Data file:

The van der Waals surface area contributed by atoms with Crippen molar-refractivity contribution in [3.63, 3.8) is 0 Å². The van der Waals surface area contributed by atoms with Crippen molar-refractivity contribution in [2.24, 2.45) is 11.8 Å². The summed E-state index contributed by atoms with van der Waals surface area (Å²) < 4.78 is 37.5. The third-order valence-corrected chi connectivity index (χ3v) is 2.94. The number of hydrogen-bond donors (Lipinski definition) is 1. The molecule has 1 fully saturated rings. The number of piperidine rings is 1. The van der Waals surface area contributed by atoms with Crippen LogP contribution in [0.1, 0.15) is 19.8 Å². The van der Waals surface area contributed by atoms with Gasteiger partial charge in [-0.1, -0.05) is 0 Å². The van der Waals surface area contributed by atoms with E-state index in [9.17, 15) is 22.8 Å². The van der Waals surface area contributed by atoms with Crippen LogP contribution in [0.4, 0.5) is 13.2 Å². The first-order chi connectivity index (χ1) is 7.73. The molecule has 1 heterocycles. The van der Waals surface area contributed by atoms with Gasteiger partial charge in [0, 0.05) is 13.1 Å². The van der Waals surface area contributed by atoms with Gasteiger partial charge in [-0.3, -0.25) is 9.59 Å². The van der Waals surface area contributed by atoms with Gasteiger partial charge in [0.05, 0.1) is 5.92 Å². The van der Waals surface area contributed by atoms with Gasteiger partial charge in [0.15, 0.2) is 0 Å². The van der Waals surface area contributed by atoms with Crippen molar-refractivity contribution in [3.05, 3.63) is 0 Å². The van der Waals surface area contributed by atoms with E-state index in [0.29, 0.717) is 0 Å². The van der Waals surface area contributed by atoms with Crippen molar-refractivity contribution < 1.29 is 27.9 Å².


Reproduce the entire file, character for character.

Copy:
The van der Waals surface area contributed by atoms with Crippen molar-refractivity contribution in [3.63, 3.8) is 0 Å². The van der Waals surface area contributed by atoms with Crippen molar-refractivity contribution in [2.24, 2.45) is 11.8 Å². The summed E-state index contributed by atoms with van der Waals surface area (Å²) < 4.78 is 37.5. The third-order valence-corrected chi connectivity index (χ3v) is 2.94. The number of hydrogen-bond donors (Lipinski definition) is 1. The molecule has 1 fully saturated rings. The number of piperidine rings is 1. The van der Waals surface area contributed by atoms with Crippen LogP contribution in [0.1, 0.15) is 19.8 Å². The van der Waals surface area contributed by atoms with Gasteiger partial charge in [-0.1, -0.05) is 0 Å². The van der Waals surface area contributed by atoms with E-state index in [9.17, 15) is 22.8 Å². The van der Waals surface area contributed by atoms with Crippen LogP contribution in [0.4, 0.5) is 13.2 Å². The first-order chi connectivity index (χ1) is 7.73. The molecule has 1 heterocycles. The van der Waals surface area contributed by atoms with Gasteiger partial charge in [0, 0.05) is 13.1 Å². The van der Waals surface area contributed by atoms with Gasteiger partial charge in [-0.3, -0.25) is 9.59 Å². The van der Waals surface area contributed by atoms with Gasteiger partial charge in [0.05, 0.1) is 5.92 Å². The van der Waals surface area contributed by atoms with Gasteiger partial charge in [0.15, 0.2) is 0 Å². The van der Waals surface area contributed by atoms with Crippen molar-refractivity contribution in [3.05, 3.63) is 0 Å². The van der Waals surface area contributed by atoms with E-state index in [0.29, 0.717) is 0 Å². The van der Waals surface area contributed by atoms with Crippen molar-refractivity contribution < 1.29 is 27.9 Å².